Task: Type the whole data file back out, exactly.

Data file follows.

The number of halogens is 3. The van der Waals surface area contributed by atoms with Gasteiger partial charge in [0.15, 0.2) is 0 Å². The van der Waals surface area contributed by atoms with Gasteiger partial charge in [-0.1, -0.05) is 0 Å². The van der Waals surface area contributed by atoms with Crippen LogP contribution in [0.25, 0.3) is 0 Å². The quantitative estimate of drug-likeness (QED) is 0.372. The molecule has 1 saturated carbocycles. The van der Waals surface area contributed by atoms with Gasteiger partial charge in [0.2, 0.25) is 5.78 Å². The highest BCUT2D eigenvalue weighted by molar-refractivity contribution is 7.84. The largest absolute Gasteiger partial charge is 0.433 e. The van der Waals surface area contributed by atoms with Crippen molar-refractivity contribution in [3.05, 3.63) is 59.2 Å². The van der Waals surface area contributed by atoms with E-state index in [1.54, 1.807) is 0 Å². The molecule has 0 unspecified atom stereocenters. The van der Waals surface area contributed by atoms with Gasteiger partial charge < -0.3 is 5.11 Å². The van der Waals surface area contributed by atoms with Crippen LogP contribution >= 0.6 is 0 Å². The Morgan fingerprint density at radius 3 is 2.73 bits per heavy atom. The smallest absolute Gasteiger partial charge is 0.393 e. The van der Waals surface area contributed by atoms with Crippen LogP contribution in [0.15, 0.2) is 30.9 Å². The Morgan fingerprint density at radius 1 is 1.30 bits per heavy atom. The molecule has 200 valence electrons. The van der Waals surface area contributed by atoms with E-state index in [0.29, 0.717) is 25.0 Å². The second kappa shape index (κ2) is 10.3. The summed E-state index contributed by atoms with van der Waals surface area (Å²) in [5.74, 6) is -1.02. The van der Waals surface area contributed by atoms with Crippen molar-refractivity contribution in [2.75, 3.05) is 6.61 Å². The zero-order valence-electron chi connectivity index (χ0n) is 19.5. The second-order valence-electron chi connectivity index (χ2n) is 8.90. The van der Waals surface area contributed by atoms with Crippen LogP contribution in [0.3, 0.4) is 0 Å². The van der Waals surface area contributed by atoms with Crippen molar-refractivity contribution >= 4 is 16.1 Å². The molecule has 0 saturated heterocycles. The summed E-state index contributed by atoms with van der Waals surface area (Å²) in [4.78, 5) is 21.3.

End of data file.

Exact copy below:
The number of halogens is 3. The van der Waals surface area contributed by atoms with Gasteiger partial charge in [0.15, 0.2) is 0 Å². The van der Waals surface area contributed by atoms with Gasteiger partial charge in [-0.1, -0.05) is 0 Å². The van der Waals surface area contributed by atoms with Crippen LogP contribution in [0.25, 0.3) is 0 Å². The quantitative estimate of drug-likeness (QED) is 0.372. The molecule has 1 saturated carbocycles. The van der Waals surface area contributed by atoms with Gasteiger partial charge in [0.2, 0.25) is 5.78 Å². The highest BCUT2D eigenvalue weighted by molar-refractivity contribution is 7.84. The largest absolute Gasteiger partial charge is 0.433 e. The van der Waals surface area contributed by atoms with Crippen molar-refractivity contribution in [3.05, 3.63) is 59.2 Å². The van der Waals surface area contributed by atoms with E-state index in [1.54, 1.807) is 0 Å². The molecule has 0 unspecified atom stereocenters. The van der Waals surface area contributed by atoms with Gasteiger partial charge < -0.3 is 5.11 Å². The van der Waals surface area contributed by atoms with Crippen LogP contribution >= 0.6 is 0 Å². The Morgan fingerprint density at radius 3 is 2.73 bits per heavy atom. The smallest absolute Gasteiger partial charge is 0.393 e. The van der Waals surface area contributed by atoms with Crippen LogP contribution in [0.15, 0.2) is 30.9 Å². The Morgan fingerprint density at radius 1 is 1.30 bits per heavy atom. The molecule has 200 valence electrons. The van der Waals surface area contributed by atoms with E-state index in [0.29, 0.717) is 25.0 Å². The second kappa shape index (κ2) is 10.3. The summed E-state index contributed by atoms with van der Waals surface area (Å²) in [5.74, 6) is -1.02. The van der Waals surface area contributed by atoms with Crippen molar-refractivity contribution in [2.75, 3.05) is 6.61 Å². The zero-order valence-electron chi connectivity index (χ0n) is 19.5. The second-order valence-electron chi connectivity index (χ2n) is 8.90. The van der Waals surface area contributed by atoms with Crippen LogP contribution in [0.3, 0.4) is 0 Å². The van der Waals surface area contributed by atoms with Crippen molar-refractivity contribution >= 4 is 16.1 Å². The molecule has 0 saturated heterocycles. The summed E-state index contributed by atoms with van der Waals surface area (Å²) in [4.78, 5) is 21.3.